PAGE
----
One of two Dallas police officers critically wounded in a triple shooting at a Home Depot Tuesday afternoon has died, authorities confirmed Wednesday.
Officer Rogelio Santander died at 8:11 a.m. Wednesday after succumbing to his injuries, Dallas Police Chief Renee Hall said at a morning news conference.
The 27-year-old is the ninth North Texas officer to be killed in the line of duty in about two years, The Dallas Morning News reported.
The second wounded officer was identified as 26-year-old Crystal Almeida. She and a Home Depot security guard, identified as Scott Painter, were in critical condition after surgery.
Santander and Almeida graduated from the police academy together and have been partners their entire time with the department, an officer told NBC DFW.
Police arrested Armando Juarez, 29, on a murder charge, two charges of aggravated assault on a police officer and two previous felony theft charges. He was taken into custody shortly before 10 p.m. Tuesday after a lengthy car chase involving officers of various law enforcement agencies.
According to an arrest affidavit, Juarez was at a Home Depot in northeast Dallas about 4 p.m. Tuesday when he was acting suspiciously and possibly attempting to commit a theft at the store. An off-duty officer was alerted by loss prevention officer Scott Painter, the affidavit said. Juarez was detained. The off-duty officer then determined Juarez had an active warrant. The off-duty officer called for on-duty officers to come to the location to confirm the warrant.
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Santander and Almeida arrived at the loss prevention office and the off-duty officer confirmed the warrant in the squad vehicle, the affidavit said.
The off-duty officer was returning to the loss prevention office at Home Depot when he heard "shots fired" broadcast over the police radio. He saw Almeida, Santander and Painter on the ground of the office with apparent gunshot wounds, the affidavit said.
Body camera footage showed Almeida and Santander were trying to place the suspect into custody when he removed his hands from his pockets, drew a handgun and shot the officers, the affidavit said. Almeida, Santander and Painter were transported to Presbyterian Hospital.
Almeida and Santander were both three-year veterans of the Northeast Division.
Flags flew at half-staff at Dallas City Hall and the Northeast Patrol Division, where to two officers were based, after the announcement.
"Thank you to our community and everyone at Presbyterian Hospital for your love and support during this time," the Dallas Police Department said in a statement. "Again, we ask that you please continue to pray for Officer Santander’s family and our department as we all try to cope with this tragic loss."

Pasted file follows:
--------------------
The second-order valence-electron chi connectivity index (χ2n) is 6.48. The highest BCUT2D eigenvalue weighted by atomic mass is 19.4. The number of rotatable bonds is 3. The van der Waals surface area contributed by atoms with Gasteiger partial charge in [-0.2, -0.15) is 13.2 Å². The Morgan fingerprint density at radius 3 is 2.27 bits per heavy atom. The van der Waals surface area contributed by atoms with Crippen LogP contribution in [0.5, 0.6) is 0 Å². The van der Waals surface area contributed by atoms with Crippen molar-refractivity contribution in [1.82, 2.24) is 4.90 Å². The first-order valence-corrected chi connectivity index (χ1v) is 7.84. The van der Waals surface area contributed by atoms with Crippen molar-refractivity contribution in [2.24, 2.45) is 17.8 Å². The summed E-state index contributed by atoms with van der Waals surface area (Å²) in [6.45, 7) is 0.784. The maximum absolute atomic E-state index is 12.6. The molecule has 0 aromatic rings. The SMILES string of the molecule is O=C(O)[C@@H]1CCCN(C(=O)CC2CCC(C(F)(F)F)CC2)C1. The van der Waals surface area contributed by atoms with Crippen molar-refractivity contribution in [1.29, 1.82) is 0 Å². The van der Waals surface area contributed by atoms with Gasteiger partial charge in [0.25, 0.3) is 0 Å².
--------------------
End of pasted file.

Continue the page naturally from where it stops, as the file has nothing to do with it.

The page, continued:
Michael Mata, President of the Dallas Police Association, had previously said Wednesday morning that Santander was "holding in there."
We are closely monitoring the situation in northeast Dallas and praying for our officers and their families. @DallasPD— Mike Rawlings (@Mike_Rawlings) April 24, 2018
"We've talked with the doctors and the prognosis is not real positive," Mata had said regarding Santander's condition at the time. He added that Almeida is "doing better than they suspected, but she is holding on."
"I don't want to say she is stable, but she is, I think, out of the darkest part," Mata said.
We can confirm that two @DallasPD officers have been shot and critically wounded. We will provide updates as we get them. Please pray for our officers and their families.— Dallas Police Dept (@DallasPD) April 24, 2018
Juarez's bond has been set at $1,010,000.
A civilian was also shot in this incident. The condition of the civilian is unknown at this time.— Dallas Police Dept (@DallasPD) April 24, 2018
"We got our man," Dallas Mayor Mike Rawlings said at a late-night news conference.
Police captured Juarez after he led them on a brief high speed chase near downtown Dallas. It eventually ended on a dead end street on South Versailles near Holland Avenue.
Juarez crashed through a fence on John Scott Tinsley's property before backing into a truck and coming to a rest at his front steps.
"It ends right at my doorstep. It’s very bizarre. But it’s equally as bizarre and sad that these shootings keep happening. People get slain and families have to deal with it and loved ones lost," said Tinsley.
NBC 5's Jack Highberger spoke with Juarez's grandmother, Janie Longoria, Tuesday night. She called the shooting "devastating" and said her family is "all for the blue."
"We back up the police officers," Longoria said, choking back tears. "And I couldn't believe that one of the members of the family would have done that."
Gov. Greg Abbott also tweeted about the incident.
In 2016, four Dallas police officers and a Dallas Area Rapid Transit officer were shot dead by a sniper in an ambush that came toward the end of a peaceful protest over the police killings of black men that had occurred in other cities.
Armando Juarez Affidavit
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